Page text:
Virtual reality shooters come in all shapes and sizes, from zombie wave shooters to gun ranges to multiplayer army simulators, but when comparing these to traditional shooters they seem to lack a certain craziness older non-VR games had. Don’t get me wrong, many of these virtual reality games boast an impressive array of good quality and polish, but in the end, they tend to play it safe to stay clear of virtual reality’s biggest enemy: motion sickness. Sairento VR breaks the mold in this regard so hold onto your seats, it’s going to be a bumpy ride.
Sairento VR is a first-person virtual reality shooter developed by Mixed Realms. It’s currently available for Oculus Rift and HTC Vive. You don the mask of one of the silent ones, an enigmatic organization trained in the ancient arts of martial arts and fighting techniques of the ancient samurai and ninja. To put it into layman’s terms: You are a badass cyber ninja killing machine, and it’s a hoot!
The thing that makes this game such a blast to play is the unique locomotive system. The basic controls aren’t all that different from other VR shooters such as Robo Recall, you hold a button, point to a location and let go. Voila! You’ve teleported. This is a common locomotion system among VR games because it helps fend off the effects of motion sickness (or as I like to call it: the VR buzzkiller). Mixed Realms seems intent on wiping its bum with this notion, however, because if you angle your neat little teleport ray up you’ll soar through the sky in a massive leap, preferable whilst raining death upon your enemies. Using the motion system takes up a regenerating resource called ‘focus’, another use for focus is briefly slowing down time so you can feel like Neo in the Matrix. You have the option to turn on a full body model so you can see your legs and elbows move while doing all this. It feels just right.
Besides jumping through the air, you can also use this system to backflip off of walls or do wall runs. If you bend your knees before landing a jump you will slide across the floor, decapitating enemies as you go if you choose to hold your katana out to the side. It’s a breath of fresh air to be able to perform these feats of athleticism as other games seem so hellbent on tethering you to the ground. While this locomotion system is rather intense, the motion sickness it incurs really isn’t as bad as you would think. The developers laboriously tested and tweaked the systems to make sure the levels of intensity are always manageable. I personally don’t experience motion sickness all that often, and Sairento VR didn’t trigger it either. A remarkable feat seeing as I was soaring through the sky, jumping into an unsuspecting enemy with my katana in hand.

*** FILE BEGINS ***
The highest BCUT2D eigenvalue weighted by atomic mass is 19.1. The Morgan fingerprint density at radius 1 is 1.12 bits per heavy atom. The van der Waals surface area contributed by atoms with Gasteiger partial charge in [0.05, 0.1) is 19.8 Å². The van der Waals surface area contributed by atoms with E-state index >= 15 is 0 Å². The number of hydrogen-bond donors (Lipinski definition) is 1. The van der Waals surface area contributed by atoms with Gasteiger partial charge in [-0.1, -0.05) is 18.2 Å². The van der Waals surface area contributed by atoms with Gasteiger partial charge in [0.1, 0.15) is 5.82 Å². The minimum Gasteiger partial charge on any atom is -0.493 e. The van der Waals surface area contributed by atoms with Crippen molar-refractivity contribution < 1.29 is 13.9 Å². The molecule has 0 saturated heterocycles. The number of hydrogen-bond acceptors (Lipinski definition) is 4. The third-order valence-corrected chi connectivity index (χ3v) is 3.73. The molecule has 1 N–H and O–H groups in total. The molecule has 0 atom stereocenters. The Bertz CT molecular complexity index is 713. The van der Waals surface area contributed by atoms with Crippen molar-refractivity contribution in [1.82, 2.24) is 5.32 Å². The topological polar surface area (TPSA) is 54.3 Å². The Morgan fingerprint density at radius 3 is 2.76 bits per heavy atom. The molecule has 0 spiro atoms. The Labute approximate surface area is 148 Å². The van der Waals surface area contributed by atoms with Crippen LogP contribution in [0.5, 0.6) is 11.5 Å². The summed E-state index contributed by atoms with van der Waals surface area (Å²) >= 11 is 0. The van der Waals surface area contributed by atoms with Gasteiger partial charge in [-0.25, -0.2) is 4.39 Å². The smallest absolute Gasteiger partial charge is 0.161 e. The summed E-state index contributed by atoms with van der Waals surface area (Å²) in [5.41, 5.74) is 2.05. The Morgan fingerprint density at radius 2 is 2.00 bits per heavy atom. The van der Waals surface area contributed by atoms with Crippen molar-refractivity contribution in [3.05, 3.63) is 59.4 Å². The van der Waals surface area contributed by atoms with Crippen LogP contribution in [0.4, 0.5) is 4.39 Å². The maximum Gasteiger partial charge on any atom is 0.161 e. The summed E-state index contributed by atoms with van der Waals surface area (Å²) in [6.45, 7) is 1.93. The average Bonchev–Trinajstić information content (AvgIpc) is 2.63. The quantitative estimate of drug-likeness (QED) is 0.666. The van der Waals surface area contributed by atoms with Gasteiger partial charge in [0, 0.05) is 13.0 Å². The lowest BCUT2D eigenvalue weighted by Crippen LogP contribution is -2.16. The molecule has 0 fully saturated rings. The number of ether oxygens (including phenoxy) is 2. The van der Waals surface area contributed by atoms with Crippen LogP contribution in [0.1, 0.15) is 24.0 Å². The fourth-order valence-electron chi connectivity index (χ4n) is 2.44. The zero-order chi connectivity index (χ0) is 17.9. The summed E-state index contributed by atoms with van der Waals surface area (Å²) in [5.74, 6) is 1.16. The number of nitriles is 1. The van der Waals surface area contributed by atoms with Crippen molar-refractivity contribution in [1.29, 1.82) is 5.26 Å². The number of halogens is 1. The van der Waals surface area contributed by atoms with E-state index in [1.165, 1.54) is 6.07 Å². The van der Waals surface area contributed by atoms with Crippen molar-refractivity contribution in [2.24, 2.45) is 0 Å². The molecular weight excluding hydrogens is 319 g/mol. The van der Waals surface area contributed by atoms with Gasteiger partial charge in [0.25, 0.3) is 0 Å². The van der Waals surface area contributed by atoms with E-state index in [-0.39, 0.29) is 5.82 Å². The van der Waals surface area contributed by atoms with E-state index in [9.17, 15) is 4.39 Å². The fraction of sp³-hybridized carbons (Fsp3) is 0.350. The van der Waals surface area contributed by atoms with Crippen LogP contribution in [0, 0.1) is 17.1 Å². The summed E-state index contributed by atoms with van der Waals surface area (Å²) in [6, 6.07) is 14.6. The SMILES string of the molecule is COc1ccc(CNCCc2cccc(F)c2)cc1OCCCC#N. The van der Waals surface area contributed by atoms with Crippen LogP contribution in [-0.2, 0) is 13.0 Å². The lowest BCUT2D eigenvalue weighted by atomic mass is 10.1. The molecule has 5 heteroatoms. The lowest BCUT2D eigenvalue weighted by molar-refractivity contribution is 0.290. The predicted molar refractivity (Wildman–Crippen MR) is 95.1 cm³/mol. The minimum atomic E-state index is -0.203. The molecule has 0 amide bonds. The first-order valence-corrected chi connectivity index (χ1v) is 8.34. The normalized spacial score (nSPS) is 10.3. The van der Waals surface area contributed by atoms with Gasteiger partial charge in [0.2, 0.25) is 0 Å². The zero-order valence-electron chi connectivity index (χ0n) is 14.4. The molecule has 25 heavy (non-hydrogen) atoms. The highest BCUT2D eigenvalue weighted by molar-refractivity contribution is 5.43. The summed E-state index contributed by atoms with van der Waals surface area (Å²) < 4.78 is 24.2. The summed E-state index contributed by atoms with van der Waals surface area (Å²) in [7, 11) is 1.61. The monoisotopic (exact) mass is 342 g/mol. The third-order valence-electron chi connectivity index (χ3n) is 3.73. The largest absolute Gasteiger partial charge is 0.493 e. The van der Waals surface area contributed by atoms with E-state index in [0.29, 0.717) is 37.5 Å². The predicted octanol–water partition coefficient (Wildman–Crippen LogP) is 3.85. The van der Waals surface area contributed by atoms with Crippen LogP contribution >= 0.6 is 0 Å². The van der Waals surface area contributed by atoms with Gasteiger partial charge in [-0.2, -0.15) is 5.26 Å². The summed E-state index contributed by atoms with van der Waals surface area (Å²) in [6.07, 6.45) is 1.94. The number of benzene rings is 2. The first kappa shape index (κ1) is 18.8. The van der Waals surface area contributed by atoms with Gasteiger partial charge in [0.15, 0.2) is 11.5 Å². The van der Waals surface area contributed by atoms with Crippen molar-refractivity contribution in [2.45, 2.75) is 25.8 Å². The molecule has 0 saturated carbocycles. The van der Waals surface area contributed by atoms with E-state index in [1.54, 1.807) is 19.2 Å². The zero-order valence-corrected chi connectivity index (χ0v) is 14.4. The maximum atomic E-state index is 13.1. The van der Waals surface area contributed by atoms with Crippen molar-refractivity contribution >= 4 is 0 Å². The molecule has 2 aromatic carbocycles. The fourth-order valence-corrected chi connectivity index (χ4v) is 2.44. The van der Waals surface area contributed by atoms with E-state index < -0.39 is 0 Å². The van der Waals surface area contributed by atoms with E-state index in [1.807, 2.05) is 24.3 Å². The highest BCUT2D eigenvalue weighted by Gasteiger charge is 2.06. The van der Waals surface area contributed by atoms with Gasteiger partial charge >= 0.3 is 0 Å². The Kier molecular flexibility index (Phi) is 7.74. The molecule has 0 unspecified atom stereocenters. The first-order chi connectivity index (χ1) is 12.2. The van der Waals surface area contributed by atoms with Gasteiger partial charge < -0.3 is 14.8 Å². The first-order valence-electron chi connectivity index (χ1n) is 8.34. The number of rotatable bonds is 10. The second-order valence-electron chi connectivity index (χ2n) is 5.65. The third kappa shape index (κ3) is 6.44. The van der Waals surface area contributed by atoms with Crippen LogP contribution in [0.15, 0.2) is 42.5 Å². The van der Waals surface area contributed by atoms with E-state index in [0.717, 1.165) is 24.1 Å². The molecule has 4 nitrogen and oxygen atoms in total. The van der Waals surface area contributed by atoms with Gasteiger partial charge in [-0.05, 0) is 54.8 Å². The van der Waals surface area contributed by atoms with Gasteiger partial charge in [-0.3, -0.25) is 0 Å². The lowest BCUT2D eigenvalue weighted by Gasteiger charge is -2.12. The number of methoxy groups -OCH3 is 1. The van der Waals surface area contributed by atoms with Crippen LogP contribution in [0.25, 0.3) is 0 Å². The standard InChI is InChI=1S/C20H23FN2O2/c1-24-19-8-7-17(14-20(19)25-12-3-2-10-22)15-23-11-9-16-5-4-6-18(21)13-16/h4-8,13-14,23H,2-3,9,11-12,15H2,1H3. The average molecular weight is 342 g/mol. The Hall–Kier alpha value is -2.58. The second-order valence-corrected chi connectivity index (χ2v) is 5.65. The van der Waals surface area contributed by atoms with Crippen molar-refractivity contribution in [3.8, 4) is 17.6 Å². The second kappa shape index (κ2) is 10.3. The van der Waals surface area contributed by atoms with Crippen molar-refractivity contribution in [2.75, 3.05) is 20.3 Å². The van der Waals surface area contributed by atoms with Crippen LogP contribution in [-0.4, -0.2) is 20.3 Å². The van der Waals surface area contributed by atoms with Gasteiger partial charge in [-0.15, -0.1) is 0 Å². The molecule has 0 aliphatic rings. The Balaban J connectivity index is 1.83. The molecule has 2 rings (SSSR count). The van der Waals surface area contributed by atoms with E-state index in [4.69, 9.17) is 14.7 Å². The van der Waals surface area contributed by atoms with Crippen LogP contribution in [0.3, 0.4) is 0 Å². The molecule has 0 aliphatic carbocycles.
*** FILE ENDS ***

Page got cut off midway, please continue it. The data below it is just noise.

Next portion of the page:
And that brings is to the weapons in this game. Although I dubbed this game a ‘first person shooter’, ‘action game’ might actually be a better term for it. The game boasts a selection of katanas, handguns, shotguns, assault rifles, throwing weapons and even a bow. All of these weapons are usable in the sky and during wall runs which makes for a pretty great experience. Unfortunately, most of these categories only contain about three weapons, I would really have liked to see more. Shotguns and assault rifles also aren’t that fun to use, so I pretty much stuck with the basic setup of dual-wielding pistols at my hip, a stronger pistol on my bum and dual wielding katanas behind my back, occasionally switching out a sword for a throwing star or bow.
Swordplay is also lackluster. The slightest movement of your wrist will whip your sword around doing major damage. Even just turning around will often make your katana clip through an enemy. It doesn’t feel like you deserve most of your sword kill, and it lacks the weight of combat that games such as Gorn have. A redeeming quality of the weapon selection is the option to infuse your weapons with various relics. During missions enemies can drop ammo, currency and relics. Relics basically serve as upgrades for your weapons increasing their fire rate, damage, headshot efficiency and many other things. Relics of a higher rarity can even give weapons special effects, I especially enjoyed the ability to make my throwing stars explode on impact. These RPG elements are a neat addition, although I would have liked to see them fleshed out a bit.
You start the game from a central control room where you can select random missions, the campaign or multiplayer. I haven’t been able to get into multiplayer so I can’t give an impression of this. I started out doing a few missions but quickly found that the map selection is rather limited. Missions got repetitive quickly so I tried my hand at the campaign. The campaign is basically a set of missions with tacked on dialogue. Seeing as the combat itself is just so darn good it’s disappointing to see that the campaign didn’t manage to hold my attention for long. Coupled with the limited map selection this put a serious damper on my experience.
Things go south even further if you consider the technical difficulties the game has. The graphics aren’t bad, but they are generally unimpressive, it’s also very easy to teleport yourself through a wall of floor, forcing yourself to reset your position to the beginning of the map. Sometimes my character would get her arm stuck behind her back, warping her arm length so one was shorter than the other. These are also a number of general bugs which I won’t go into. It’s such a shame, because the fun factor is so damn high! Despite all of these issues I still played this game for hours on end. It’s the kind of title where you make your own fun. Crank up the difficulty, pick up some creative weapons and you’ll be sure to have a great time! Just don’t expect the same amount of polish as something like Robo Recall.